Despite the hundreds of miles separating us, her voice rang with such clarity in my head that she may as well have been in the same room as me.
“You sound like you’re getting a cold, Madeline. Take some extra Vitamin C’s and drink plenty of fluids.”
And as I have for the last two decades, I took the extra vitamins–not the awesome Flinstone ones of cushy elementary school days past, but the chewable ones labeled “Adult.” This isn’t because it’s corroborated medical advice, or because I’m afraid to lie to my mom (if you’re reading this, mom, I would never lie to you). It’s an engrained behavioral response—I have always followed a daily supplement routine and up the dosage at the tickle of a sore throat or onset of a stuffy nose.
Recently, however, vitamin supplements have been accruing more rants than raves from the scientific community. The latest medical findings are challenging the alleged immunity boost previously believed to be acquired from taking dietary supplements.
The immune system is comprised of two components, the innate and the acquired response. The innate response identifies that there is an intrusion, and the acquired response eliminates the foreign bodies. Charles Bangham, a professor of immunology and infectious diseases at Imperial College London, says that there is no place for vitamins in this equation. The only way to speed up the process and boost immunity is through vaccination; otherwise, what manufacturers are doing “is implying that if someone on a normal diet takes [vitamins] they will improve immune function, which is plain wrong.”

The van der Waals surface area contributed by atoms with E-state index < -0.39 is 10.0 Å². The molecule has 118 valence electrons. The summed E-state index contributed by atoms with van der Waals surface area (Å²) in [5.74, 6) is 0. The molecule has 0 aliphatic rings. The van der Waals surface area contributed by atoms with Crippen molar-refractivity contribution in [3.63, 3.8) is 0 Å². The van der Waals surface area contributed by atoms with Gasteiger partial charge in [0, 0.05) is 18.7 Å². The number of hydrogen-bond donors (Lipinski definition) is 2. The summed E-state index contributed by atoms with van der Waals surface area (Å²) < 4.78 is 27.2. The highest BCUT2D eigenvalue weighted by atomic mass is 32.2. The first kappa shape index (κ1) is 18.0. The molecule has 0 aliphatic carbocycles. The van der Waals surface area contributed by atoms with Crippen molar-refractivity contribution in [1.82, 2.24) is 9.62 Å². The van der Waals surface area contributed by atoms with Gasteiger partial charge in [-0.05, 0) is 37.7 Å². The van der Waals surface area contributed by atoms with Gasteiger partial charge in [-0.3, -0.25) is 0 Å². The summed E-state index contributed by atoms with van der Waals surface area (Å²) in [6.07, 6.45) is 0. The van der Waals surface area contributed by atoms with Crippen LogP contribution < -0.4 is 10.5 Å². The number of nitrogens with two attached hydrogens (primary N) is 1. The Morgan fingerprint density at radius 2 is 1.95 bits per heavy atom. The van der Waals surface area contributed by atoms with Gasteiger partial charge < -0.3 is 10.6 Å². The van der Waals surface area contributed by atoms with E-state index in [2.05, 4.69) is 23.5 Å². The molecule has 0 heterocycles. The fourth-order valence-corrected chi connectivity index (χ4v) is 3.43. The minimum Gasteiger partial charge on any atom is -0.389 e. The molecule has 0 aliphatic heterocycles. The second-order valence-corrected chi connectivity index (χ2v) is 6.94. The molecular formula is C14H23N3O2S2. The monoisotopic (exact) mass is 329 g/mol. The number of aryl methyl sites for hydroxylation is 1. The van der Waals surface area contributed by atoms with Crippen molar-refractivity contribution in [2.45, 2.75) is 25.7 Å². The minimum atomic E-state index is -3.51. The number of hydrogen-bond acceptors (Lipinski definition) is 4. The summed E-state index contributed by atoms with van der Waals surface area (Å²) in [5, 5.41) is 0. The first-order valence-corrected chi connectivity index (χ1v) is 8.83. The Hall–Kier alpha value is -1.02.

Tim Ballard, vice-chair of the Royal College of General Practitioners, cites “methodological weaknesses” and the inimitable quality of findings in studies that demonstrate the benefit of vitamins. He says there isn’t much one can do to combat disease “other than a healthy diet and regular light exercise.”
But medical professionals’ opposition to vitamin supplements have yet to influence consumers. In 2014, consumers spent $14.3 billion on all vitamin- and mineral-containing supplements, $5.7 billion of which went into the multivitamin/mineral supplement sector. According to the National Institutes of Health, more than one-third of all Americans take my mom’s advice.
Is this a problem of miscommunication between the medical realm and the public? Or is it simply that old habits die hard? Are advertising companies really good at what they do, or will there always be a cohort that will take their mothers’ advice over the cold embrace of statistics and scientific findings? Whether you’re a superstitious supplement user or a vitamin virgin, there are still two persistent sides to the debate.